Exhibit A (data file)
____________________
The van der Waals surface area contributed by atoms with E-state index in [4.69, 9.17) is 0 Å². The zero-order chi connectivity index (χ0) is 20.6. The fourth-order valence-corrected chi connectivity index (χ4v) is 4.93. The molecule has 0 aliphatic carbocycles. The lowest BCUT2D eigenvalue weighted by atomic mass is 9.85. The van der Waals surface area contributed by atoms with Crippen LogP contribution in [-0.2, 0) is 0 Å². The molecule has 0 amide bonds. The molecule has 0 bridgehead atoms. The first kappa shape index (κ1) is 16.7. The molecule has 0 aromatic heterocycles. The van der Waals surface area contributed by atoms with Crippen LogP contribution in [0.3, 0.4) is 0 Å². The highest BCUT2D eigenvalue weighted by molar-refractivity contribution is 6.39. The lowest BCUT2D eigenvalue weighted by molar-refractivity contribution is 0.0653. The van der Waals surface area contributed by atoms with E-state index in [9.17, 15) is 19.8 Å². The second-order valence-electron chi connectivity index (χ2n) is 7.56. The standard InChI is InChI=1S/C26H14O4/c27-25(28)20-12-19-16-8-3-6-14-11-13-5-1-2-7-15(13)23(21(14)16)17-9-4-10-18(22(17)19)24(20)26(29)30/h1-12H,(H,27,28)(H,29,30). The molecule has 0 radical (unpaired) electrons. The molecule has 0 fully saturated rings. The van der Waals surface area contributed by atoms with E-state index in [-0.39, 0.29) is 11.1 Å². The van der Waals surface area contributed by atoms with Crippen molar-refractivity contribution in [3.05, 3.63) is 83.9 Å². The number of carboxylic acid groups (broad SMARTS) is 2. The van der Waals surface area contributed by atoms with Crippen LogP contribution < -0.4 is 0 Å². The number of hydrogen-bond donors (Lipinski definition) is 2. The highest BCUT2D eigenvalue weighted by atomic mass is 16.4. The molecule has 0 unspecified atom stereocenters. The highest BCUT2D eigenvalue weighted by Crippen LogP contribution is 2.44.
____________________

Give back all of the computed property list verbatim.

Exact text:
The van der Waals surface area contributed by atoms with E-state index in [4.69, 9.17) is 0 Å². The zero-order chi connectivity index (χ0) is 20.6. The fourth-order valence-corrected chi connectivity index (χ4v) is 4.93. The molecule has 0 aliphatic carbocycles. The lowest BCUT2D eigenvalue weighted by atomic mass is 9.85. The van der Waals surface area contributed by atoms with Crippen LogP contribution in [-0.2, 0) is 0 Å². The molecule has 0 amide bonds. The molecule has 0 bridgehead atoms. The first kappa shape index (κ1) is 16.7. The molecule has 0 aromatic heterocycles. The van der Waals surface area contributed by atoms with Crippen LogP contribution in [0.3, 0.4) is 0 Å². The highest BCUT2D eigenvalue weighted by molar-refractivity contribution is 6.39. The lowest BCUT2D eigenvalue weighted by molar-refractivity contribution is 0.0653. The van der Waals surface area contributed by atoms with E-state index in [9.17, 15) is 19.8 Å². The second-order valence-electron chi connectivity index (χ2n) is 7.56. The standard InChI is InChI=1S/C26H14O4/c27-25(28)20-12-19-16-8-3-6-14-11-13-5-1-2-7-15(13)23(21(14)16)17-9-4-10-18(22(17)19)24(20)26(29)30/h1-12H,(H,27,28)(H,29,30). The molecule has 0 radical (unpaired) electrons. The molecule has 0 fully saturated rings. The van der Waals surface area contributed by atoms with E-state index in [-0.39, 0.29) is 11.1 Å². The van der Waals surface area contributed by atoms with Crippen molar-refractivity contribution in [3.05, 3.63) is 83.9 Å². The number of carboxylic acid groups (broad SMARTS) is 2. The van der Waals surface area contributed by atoms with Crippen LogP contribution < -0.4 is 0 Å². The number of hydrogen-bond donors (Lipinski definition) is 2. The highest BCUT2D eigenvalue weighted by atomic mass is 16.4. The molecule has 0 unspecified atom stereocenters. The highest BCUT2D eigenvalue weighted by Crippen LogP contribution is 2.44.